What He’s Selling, I’m Not Buying
By Paul Myerberg // Sep 13, 2011
Baylor president Ken Starr is at it again, writing in an Op-Ed piece for the Houston Chronicle that “according to our friends in the sports media, the football programs of our beloved Texas institutions are about to become exported commodities, competing in different national athletic conferences. If this proves to be true, we will be tearing something very special from the celebrated fabric of our Texas history.” Who will stop the fabric from being rendered into small, meaningless little pieces as the Big 12’s spreads from Texas to the West Coast? Hey, Starr is entitled to his opinion, and I understand fully that Baylor needs to do whatever Baylor needs to do in order to remain at least a somewhat relevant figure in college athletics. What I have a harder time swallowing are a few of Starr’s other statements, such as this:
“New ‘super-conference’ alignment presents temporal, geographic and financial realities that will make attending games – and in some cases even watching them on television – difficult.”
I’m confused as to the temporal realities that might stem from conference realignment. Would the changing conference landscape be too difficult to comprehend? Would fans rack their brains in an effort to remember which team is where, which conference is which, which division is which and fail, causing pain and anguish? Would the time difference — a 9 a.m. start, not a 11 a.m. start — be too much for a Baylor fan to accept?
You know, I’d watch my favorite team play, but darn it, I don’t watch football at 9 a.m., only at 11.
Now, about actually attending games. This is a very real concern: for an Oklahoma, for instance, what was once a non-conference trip to Oregon may now become a conference trip, and one of four annual games on the West Coast at that. Fans would need to pony up, if that’s the case, and it would indeed provide a financial burden.
Baylor and its fans have no right to argue about the financial burden of traveling to away games, not when the university can’t even sell its allotment of tickets to games as far away as College Station — 92 miles door to door. Texas A&M gives each visiting university 3,850 tickets to sell; Baylor has gobbled up 830 of them, which may be more than Idaho, which had sold 264 as of last Friday, but is nearly half the amount of the next-closest Big 12 competitor, Oklahoma State, which has sold 1,428 tickets.
So Starr and Baylor can save the line about not being to travel well, because Baylor doesn’t travel, period. And yes, I understand that Baylor “returned” more than 3,000 tickets to Texas A&M, though it’s unclear as to whether the tickets were purchased then returned or whether the university sold the remaining tickets prior to them being purchased.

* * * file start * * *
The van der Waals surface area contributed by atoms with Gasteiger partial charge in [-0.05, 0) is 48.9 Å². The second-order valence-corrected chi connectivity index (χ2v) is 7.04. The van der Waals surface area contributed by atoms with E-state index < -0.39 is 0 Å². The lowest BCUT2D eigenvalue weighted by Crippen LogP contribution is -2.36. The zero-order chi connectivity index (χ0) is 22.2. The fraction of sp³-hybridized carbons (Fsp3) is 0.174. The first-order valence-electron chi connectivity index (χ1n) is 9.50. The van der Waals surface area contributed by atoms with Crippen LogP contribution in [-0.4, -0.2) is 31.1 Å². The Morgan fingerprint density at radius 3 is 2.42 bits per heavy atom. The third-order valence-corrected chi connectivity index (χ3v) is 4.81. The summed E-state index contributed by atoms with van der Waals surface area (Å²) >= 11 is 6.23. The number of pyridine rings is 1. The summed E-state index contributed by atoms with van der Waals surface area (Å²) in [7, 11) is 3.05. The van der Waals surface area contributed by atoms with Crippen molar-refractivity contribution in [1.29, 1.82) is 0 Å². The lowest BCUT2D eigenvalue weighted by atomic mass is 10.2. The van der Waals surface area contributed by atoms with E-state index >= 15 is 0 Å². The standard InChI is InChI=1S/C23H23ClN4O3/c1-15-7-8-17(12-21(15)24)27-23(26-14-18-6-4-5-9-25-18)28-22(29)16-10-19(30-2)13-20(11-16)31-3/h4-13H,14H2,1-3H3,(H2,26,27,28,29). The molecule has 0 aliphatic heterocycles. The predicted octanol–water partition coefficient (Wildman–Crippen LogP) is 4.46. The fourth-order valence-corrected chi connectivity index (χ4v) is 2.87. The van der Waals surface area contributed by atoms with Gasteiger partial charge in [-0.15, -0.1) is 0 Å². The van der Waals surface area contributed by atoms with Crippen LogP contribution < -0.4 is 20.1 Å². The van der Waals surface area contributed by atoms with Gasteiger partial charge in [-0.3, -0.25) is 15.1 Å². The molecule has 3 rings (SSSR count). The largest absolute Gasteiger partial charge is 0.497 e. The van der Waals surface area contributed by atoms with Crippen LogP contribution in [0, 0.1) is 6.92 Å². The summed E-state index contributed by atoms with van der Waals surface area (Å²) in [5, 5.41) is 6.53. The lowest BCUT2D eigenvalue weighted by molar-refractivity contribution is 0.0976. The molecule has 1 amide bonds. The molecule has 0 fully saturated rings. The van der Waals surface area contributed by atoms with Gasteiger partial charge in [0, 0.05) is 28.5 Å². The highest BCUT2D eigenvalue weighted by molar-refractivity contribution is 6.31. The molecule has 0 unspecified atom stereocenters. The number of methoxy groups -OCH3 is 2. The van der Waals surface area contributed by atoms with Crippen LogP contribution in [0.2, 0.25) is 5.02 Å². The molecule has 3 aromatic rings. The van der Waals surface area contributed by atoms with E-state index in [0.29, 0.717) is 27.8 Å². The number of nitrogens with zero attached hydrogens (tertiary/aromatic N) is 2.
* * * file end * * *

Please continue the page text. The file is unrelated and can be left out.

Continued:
Whether the tickets were bought then returned or returned prior to sale doesn’t really matter: either way, it’s an indictment of Baylor’s stance of “commitment” — the Bears are either committed to the Big 12 or they’re not, and returning tickets to a Big 12 game doesn’t smell much like commitment to me.
You want to see commitment? Check out the 10 most-attended games in Baylor football history, and check out the opponent:
1. 51,385 (Texas A&M, 10/28/06)
2. 51,218 (Texas A&M, 10/21/95)
3. 51,200 (Texas A&M, 10/26/74)
4. 50,267 (Texas, 10/19/91)
5. 50,000 (Texas, 11/5/60)
6. 49,500 (Texas A&M, 10/27/56)
7. 48,756 (Texas A&M, 10/19/85)
8. 48,500 (Texas A&M, 9/15/79)
8. 48,500 (Texas, 11/22/80)
10. 48,394 (Texas, 11/11/72)
Commitment: A&M has it, always has, and Baylor doesn’t, and hasn’t for years, if it ever was committed at all. Does A&M have commitment now? I wouldn’t say the Aggies are committed to the Big 12, because they’re not. But if any team is committed to the idea of “Texas football” it’s Texas A&M, which supports its team, win or lose, and comes to games in Texas, rain or shine. In doing so, A&M embodies entirely the idea of “Texas football” that Starr and Baylor have claimed as vital to the sport’s success.
For all the talk of football being in the “fabric of Texas history” from Baylor and Starr, I wonder why Baylor’s game at Rice last fall drew only 23,395 fans. I mean, that was a game played in Texas, featuring Texas schools, featuring players predominately from the state of Texas, in front of fans from the state of Texas. I thought it would be a sellout, based on what Starr’s selling.
And what Starr’s selling, I’m not buying.
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